Vice-chancellors got an inflation-busting average pay rise of 4.8 per cent in 1997-98.
The best-paid vice-chancellor was the dean of the London Business School - a position held in turn by George Bain, Michael Earl and John Quelch between August 1997 and July 1998 - earning Pounds 207,000 pro rata. Even better paid was another member of staff at the school, who earned more than Pounds 220,000.
George Bain has now become vice-chancellor of the Queen's University of Belfast. Although the move involved a pay-cut, he still managed a big improvement on the previous vice-chancellor's salary - up by almost a quarter, although part of this increase was due to a relocation allowance. His predecessor, Sir Gordon Beveridge, who retired two years early, received Pounds 109,000 compensation for loss of office.
Other big earners included David VandeLinde, vice-chancellor of the University of Bath. His salary went up by 8.9 per cent to Pounds 147,000.
That figure includes the cost to the university of a loan that VandeLinde took out to buy his N-registration Ford Scorpio; in July 1998 he still owed Pounds 16,701. Since then he has taken a Pounds 7,000 pay-cut in return for more holidays.
Sir Derek Roberts, provost of University College London, was the third highest-paid vice-chancellor, earning Pounds 146,194.
The fifth highest earner was the vice-chancellor of a new university - Leslie Wagner of Leeds Metropolitan University. He was paid Pounds 139,000 - up 6.9 per cent - while just seven of his 2,200 staff earned more than Pounds 50,000 and none earned more than Pounds 90,000.
The figures also highlight those vice-chancellors who were paid much more than any of their staff. In addition to Professor Wagner, David Johns, who retired as vice-chancellor of the University of Bradford on July 31 last year, was paid Pounds 128,000, while just eight staff earned more than Pounds 50,000 and none more than Pounds 80,000. In contrast, the vice-chancellors of the universities of Oxford and Cambridge earned less than many of their colleagues.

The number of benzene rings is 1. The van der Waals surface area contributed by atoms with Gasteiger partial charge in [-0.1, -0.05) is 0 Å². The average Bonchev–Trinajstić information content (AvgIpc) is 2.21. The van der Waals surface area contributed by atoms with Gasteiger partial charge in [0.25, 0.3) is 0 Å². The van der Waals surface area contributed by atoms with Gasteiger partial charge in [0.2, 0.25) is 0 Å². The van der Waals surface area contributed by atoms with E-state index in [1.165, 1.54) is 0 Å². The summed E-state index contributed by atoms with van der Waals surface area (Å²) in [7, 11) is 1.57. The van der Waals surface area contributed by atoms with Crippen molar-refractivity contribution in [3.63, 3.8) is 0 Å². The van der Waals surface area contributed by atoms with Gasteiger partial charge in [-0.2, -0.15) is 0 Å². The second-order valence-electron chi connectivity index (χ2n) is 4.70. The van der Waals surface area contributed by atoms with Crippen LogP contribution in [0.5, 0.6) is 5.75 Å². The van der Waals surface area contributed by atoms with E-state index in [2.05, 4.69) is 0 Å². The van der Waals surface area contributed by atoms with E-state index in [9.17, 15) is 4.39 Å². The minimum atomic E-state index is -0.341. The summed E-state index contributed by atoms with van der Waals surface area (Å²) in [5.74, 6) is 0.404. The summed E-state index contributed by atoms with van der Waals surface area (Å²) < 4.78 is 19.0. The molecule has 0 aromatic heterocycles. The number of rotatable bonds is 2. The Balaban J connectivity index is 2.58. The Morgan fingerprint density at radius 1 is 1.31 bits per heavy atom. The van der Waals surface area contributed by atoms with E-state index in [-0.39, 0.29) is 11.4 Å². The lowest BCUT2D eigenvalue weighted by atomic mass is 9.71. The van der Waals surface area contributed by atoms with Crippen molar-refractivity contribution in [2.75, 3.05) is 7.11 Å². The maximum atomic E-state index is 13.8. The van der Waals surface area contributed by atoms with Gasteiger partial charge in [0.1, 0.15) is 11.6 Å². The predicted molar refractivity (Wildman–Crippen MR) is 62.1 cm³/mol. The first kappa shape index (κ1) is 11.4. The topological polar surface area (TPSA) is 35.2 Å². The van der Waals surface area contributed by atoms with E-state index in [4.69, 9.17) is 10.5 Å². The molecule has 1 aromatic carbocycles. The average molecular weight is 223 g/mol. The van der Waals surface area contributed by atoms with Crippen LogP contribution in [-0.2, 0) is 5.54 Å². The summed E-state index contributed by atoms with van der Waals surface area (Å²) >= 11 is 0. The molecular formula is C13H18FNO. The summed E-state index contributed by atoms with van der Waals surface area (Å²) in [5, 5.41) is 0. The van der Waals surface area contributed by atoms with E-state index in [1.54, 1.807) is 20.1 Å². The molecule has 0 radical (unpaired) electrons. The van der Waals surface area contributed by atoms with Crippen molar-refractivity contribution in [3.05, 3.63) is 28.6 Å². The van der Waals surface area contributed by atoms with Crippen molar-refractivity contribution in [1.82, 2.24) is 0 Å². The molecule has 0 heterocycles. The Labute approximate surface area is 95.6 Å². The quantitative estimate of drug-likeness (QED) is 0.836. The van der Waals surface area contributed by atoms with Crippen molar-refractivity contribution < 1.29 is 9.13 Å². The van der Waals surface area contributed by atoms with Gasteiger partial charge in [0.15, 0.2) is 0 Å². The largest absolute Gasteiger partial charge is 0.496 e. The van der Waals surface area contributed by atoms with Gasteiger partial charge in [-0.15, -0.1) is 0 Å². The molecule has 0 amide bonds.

"As always, there is no doubt that vice-chancellors deserve every penny but a university's achievements depend on all its staff as much as the individual at the top," said Paul Cottrell, assistant general secretary of the Association of University Teachers. "We don't begrudge vice-chancellors their pay increase but yet again they are paying themselves a far greater increase than they do their staff. We wait to hear of a vice-chancellor who refuses to take a bigger pay rise than his staff. We suspect it will be a long wait."
A handful of vice-chancellors received a pay cut. The biggest of these - down 4.3 per cent to Pounds 89,000 - went to Mike Fitzgerald of Thames Valley University. Dr Fitzgerald later resigned after the Quality Assurance Agency reported that the university's academic standards were threatened.
Many new vice-chancellors earned less than their predecessors. The most striking was Alexandra Burslem of Manchester Metropolitan University, who earned .3 per cent less than the previous incumbent, Sir Kenneth Green. Just three new vice-chancellors earned more than their predecessors, including George Bain.
Some departing heads of institutions received bumper pay-offs. Southampton Institute paid Pounds 123,000 in enhanced pension and Pounds 34,000 in other payments when director David Leyland took early retirement. While Robin Butlin, former principal of University College of York St John, received a Pounds 113,690 pay-off with an extra Pounds 88,807 for pension enhancements. The Chichester Institute of Higher Education paid Pounds 66,667 compensation to a staff member. Four people who earned over Pounds 50,000 received Pounds 338,000 from Imperial College, London as compensation for loss of office.
Leader and opinion, page 14